NET NEWS: Internet Pioneers Defend Gore

Science  26 Mar 1999:
Vol. 283, Issue 5410, pp. 1975
DOI: 10.1126/science.283.5410.1975b

Republicans made plenty of hay out of Vice President Al Gore's remark earlier this month to CNN interviewer Wolf Blitzer that he “took the initiative in creating the Internet.” Just as quickly, however, the Internet's real founders have rallied to defend their longtime champion.

Gore's gaffe, aired on 9 March, inspired Senator Trent Lott (R-MS) to take credit for the paper clip, among other quips. Even House Science Committee chair James Sensenbrenner (R-WI) jumped into the fray, issuing a press release titled “Delusions of Grandeur” that said Gore's remark “gives new meaning to the term ‘March Madness.’” As he and others pointed out, the Internet grew out of the Defense Department's ARPANet, launched in 1969 when Gore was 21.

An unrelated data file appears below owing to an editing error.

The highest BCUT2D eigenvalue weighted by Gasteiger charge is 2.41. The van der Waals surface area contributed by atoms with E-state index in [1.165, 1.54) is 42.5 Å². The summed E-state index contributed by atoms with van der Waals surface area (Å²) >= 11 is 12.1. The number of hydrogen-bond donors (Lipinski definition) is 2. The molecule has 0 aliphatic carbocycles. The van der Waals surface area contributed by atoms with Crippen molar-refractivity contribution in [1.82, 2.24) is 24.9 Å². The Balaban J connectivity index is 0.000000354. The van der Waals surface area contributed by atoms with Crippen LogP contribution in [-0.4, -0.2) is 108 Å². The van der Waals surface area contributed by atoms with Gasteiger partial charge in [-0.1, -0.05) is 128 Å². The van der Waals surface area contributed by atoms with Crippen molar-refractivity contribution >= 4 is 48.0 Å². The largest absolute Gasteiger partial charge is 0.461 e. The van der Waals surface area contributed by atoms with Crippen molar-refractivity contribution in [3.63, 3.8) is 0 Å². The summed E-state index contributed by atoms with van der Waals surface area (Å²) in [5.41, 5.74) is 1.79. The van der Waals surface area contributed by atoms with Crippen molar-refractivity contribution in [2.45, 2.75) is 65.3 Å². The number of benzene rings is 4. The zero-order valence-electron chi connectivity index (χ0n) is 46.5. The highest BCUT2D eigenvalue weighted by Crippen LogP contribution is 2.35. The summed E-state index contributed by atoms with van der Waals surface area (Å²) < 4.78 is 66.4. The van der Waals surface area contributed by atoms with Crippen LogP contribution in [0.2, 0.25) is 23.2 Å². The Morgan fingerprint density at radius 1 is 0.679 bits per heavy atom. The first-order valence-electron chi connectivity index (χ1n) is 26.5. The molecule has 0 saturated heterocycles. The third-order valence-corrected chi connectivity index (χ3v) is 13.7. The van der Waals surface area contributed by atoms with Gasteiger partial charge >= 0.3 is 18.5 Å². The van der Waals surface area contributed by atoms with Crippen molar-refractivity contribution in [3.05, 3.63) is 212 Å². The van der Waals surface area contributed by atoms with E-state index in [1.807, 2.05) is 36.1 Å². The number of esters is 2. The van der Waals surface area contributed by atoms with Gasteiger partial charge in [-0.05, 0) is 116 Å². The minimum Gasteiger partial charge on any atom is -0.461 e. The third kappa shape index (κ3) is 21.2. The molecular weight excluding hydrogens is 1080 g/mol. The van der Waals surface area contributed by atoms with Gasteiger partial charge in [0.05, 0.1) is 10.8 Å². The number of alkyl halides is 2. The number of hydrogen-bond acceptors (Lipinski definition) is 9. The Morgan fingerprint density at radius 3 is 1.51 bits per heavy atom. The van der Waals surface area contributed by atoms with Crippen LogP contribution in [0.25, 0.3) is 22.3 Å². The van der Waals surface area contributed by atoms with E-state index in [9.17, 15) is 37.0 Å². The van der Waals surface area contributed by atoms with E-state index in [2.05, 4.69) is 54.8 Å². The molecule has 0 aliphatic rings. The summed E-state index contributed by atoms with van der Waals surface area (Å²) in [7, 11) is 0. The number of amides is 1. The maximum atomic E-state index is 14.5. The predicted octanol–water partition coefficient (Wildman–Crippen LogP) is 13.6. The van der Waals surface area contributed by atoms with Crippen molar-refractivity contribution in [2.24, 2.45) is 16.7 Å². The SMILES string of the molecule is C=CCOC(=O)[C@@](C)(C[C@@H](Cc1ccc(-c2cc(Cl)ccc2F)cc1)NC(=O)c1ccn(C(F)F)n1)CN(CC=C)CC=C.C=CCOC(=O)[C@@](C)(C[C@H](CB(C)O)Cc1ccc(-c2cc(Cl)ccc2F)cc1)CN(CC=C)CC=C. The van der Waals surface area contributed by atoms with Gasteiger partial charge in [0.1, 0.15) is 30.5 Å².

Internet pioneers see things differently. Gore's claim “is hyperbolic, but there's a germ of truth there,” says Stephen Wolff of Cisco Systems, who oversaw the National Science Foundation's NSFnet (the Internet's immediate precursor). Wolff recalls that in 1986 then-Senator Gore pushed through legislation requiring a White House study on whether telephone companies could create a national scale network. “It's what the Internet is now,” he says.

A Gore spokesperson clarifies that Gore “was instrumental in helping create what today is known as the Internet,” as “he's said 100 times. … These guys know this.”

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